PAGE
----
Whether it’s conceding a late equaliser, watching your team capitulate without a fight or realising that your hope is just that (hope, rather than reality) – little else can affect the emotions and well being of a football fan more.

If you believe and support a cause to the degree that you spend thousands of euro each year traipsing around the country, then the delight of success and disappointment of failure are, unfortunately, entwined in the experience.

I still remember the disappointment of having Alan Bennett leave Cork City FC in 2007. A key part of the League-winning City side in 2005, other players had moved on before him. But Alan was the quiet hero – the type of player that fans only really appreciated when he wasn’t playing – and the fact that he too could move on to better things was a moment of stark clarity.

City had claimed a title with a fantastic team, yes, but with that same success came agents, overseas managers and the reality that players will always go if they have the chance. Don’t get me wrong – there’s nothing wrong with that but as a supporter, it’s a hard thing to come to terms with at times because we never ‘move on’. There is nothing better out there than our own club.

In sharp contrast was the night in 2011 when, surrounding by family, long-time friends and many, many Cork City fans I’ve known for years, I witnessed Cork City reclaim a place in the Premier Division in spectacularly dramatic fashion. Graham Cummins’ 94th minute winner against Shelbourne at Tolka Park and the hours that followed will always be very special. It was the culmination of months and months of work by many people – and the emotions were many: pure joy, relief, pride, a sense of togetherness and achievement, unity… the list could go on and on.

The rollercoaster ride also continues relentlessly each and every season. In facing huge challenges and obstacles (such as Coventry City’s proposed moved away from Coventry for instance), supporters become united behind one goal or objective. When a situation is less critical, fans are pre-occupied with other matters, usually diverse and numerous in nature but no less important at that time and place.

Last night Cork City FC overcame the defending League of Ireland champions Sligo Rovers 3-1 at Turner’s Cross. There were many things to admire – the team’s fight and spirit, the performance of debut boy Ciarán Kilduff, the continuing return to form of Daryl Horgan, the fact the club won a game on TV (!).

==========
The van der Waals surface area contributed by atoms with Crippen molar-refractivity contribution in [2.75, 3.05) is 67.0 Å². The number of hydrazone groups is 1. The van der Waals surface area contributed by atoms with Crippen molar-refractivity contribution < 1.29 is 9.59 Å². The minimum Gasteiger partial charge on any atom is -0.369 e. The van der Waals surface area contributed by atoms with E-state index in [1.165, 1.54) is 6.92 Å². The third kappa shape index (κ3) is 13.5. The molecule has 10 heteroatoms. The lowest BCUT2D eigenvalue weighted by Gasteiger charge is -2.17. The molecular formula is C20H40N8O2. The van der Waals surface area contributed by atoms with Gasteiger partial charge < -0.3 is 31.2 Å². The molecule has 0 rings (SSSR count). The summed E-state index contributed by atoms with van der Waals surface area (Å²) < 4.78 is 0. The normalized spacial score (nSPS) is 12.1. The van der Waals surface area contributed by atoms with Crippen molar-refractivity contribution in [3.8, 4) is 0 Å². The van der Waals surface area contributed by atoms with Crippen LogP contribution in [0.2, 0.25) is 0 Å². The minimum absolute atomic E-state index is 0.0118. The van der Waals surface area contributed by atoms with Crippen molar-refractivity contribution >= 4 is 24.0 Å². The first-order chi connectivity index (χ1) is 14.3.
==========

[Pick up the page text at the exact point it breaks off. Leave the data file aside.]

The humour of supporters leaving the ground was equally telling. There was a bounce in everyone’s step, the mood was upbeat with talk of ‘pushing on’ from here. Go back a few weeks to the Setanta Sports Cup semi-final draw with Shamrock Rovers at Turner’s Cross though, and there was a sharp, sharp contrast to be seen.

City played well for most of the game and, justifiably, looked to be on their way to an All-Ireland Cup final in Tallaght. Cue a last minute equaliser and the sudden and devastating (well, it felt that way at the time) realisation that not only had we been caught late on (again), but we were also out of the competition altogether, having been the better of the teams over the two legs. I was a grump for days after that – and non-sports people just don’t have any understanding as to why a particular result either way can have such an effect.

Each football fan will have their own moments of heaven and heartbreak. Speaking to a Malmo fan recently and he recalled the time his team narrowly missed out on European qualification. He rang home to hear his son in tears and his wife saying: ‘See what you have done’.

The people around us – friends, family and fellow fans – are usually a central element, but one thing is for certain: you cannot have passion without emotions and you cannot have football without supporters. They are the Heart of the Game and they are always behind their team – throughout the celebrations AND hangovers…